Friday, 28 January 2011

Adobe Flash Player slammed for spying

Local Shared Objects, LSO, commonly called Flash cookies are collections of cookie-like data stored as a file on a user computer. Used by Flash-based applications to store preferences, cache files or save state and temp data, all methods of improving user experience. The sole purpose of this technology is to trace user movements around the Internet and it has the ability to store a lot of information about you, which is around 100 Kilobyte for each cookie whereas, normal HTTP cookies can store only about 4 Kilobyte. The bad news is that you can't locate them in your browser. They are not shown in the list of cookies that you can see when you take a look at the cookies that are currently saved in your web browser. All use them employ Web ad companies like Quantcast, Specificmedia, and Clearspring to deliver Flash ads, and all of those ads store Flash cookies on your hard drive. The bizarre thing is that they can be used to recreate tracking cookies you've deleted.

Adobe Flash Player
In other words, if you've told an advertiser you don't want to be followed around the Web by deleting its tracking cookie, that advertiser can use Flash to reproduce that deleted cookie and continue to track you in secret. This clearly breaks international laws against computer intrusion and surveillance for which several famous companies have been alleged including Disney, Warner Bros. Records, Ustream, Youtube, Google Videos, Columbia Pictures,  and others. They have installed illegal codes on millions of computers with the purpose of tracking the online activity of its users.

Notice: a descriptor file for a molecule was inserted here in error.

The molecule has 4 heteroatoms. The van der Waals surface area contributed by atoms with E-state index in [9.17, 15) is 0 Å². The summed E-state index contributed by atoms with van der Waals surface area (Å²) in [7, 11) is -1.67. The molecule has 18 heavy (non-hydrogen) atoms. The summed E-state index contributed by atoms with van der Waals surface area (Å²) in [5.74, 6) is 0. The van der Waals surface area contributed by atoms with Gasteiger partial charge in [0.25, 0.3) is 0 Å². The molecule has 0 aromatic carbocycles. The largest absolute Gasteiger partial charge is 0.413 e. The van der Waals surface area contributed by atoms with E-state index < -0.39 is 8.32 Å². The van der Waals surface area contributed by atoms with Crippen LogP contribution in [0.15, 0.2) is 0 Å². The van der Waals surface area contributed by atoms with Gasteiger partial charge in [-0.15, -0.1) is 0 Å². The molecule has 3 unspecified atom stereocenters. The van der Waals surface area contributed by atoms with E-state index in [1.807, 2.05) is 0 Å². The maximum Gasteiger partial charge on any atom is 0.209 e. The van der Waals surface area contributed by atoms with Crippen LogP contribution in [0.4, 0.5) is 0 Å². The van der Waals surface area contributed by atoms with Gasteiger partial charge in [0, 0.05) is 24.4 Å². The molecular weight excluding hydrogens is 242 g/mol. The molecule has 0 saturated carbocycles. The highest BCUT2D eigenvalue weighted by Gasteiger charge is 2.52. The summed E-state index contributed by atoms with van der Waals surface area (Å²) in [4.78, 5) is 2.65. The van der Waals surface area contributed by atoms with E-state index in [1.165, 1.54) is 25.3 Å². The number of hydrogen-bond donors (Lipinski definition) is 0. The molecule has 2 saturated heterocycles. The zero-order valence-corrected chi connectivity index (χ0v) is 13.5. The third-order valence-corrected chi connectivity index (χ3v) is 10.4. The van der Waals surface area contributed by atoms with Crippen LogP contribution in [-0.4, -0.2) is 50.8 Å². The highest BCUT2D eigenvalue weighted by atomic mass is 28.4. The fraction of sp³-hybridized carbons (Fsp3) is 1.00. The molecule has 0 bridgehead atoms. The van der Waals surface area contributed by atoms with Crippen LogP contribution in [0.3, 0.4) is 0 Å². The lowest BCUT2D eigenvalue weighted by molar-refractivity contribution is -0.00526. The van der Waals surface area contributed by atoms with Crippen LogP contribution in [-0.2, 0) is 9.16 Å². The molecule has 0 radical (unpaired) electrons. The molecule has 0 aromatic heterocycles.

This is exactly what the companies referred to collectively as "Clearspring Flash Cookie Affiliates". The defendants are Clearspring Technologies, the company developing Flash-based technologies and its customers, which include Walt Disney Internet Group, Demand Media, Project Playlist, Soapnet, SodaHead, Ustream and Warner Bros. Records. The complaint read, "Defendants Clearspring Flash Cookie Affiliates acted with Defendant Clearspring, independently of one another, and hacked the computers of millions of consumers' computers to plant rogue, cookie-like tracking code on users' computers. With this tracking code, Defendants circumvented users' browser controls for managing web privacy and security."

According to the complaint, the collected information could have been used to determine "users' video viewing choices and personal characteristics such as gender, age, race, number of children, education level, geographic location, and household income, what the web user looked at and what he/she bought, the materials he/she read, details about his/her financial situation, his/her name, home address, e-mail address and telephone number, and even more specific information like health conditions, such as depression." The company developing Flash, has condemned the practice of using Local Storage for backing up or restoring cookies without express user consent.

Getting rid of the perilous danger

You just need to use Adobe's Flash Player Settings Manager. The Website Storage Settings display all Flash cookies that are currently saved on your computer. You can delete flash cookies from individual sites or all at once.

It is also possible to increase or decrease the Kilobyte size of all information that are stored on your computer. No Flash Cookies will be saved if you go into Global Storage Settings and disable the option “Allow third-party Flash content to store data on your computer”. Just follow the instructions and you're good to go.

Surf the internet safely.

Written by: Sarah Ssmq
Edited by: Enticing Fury

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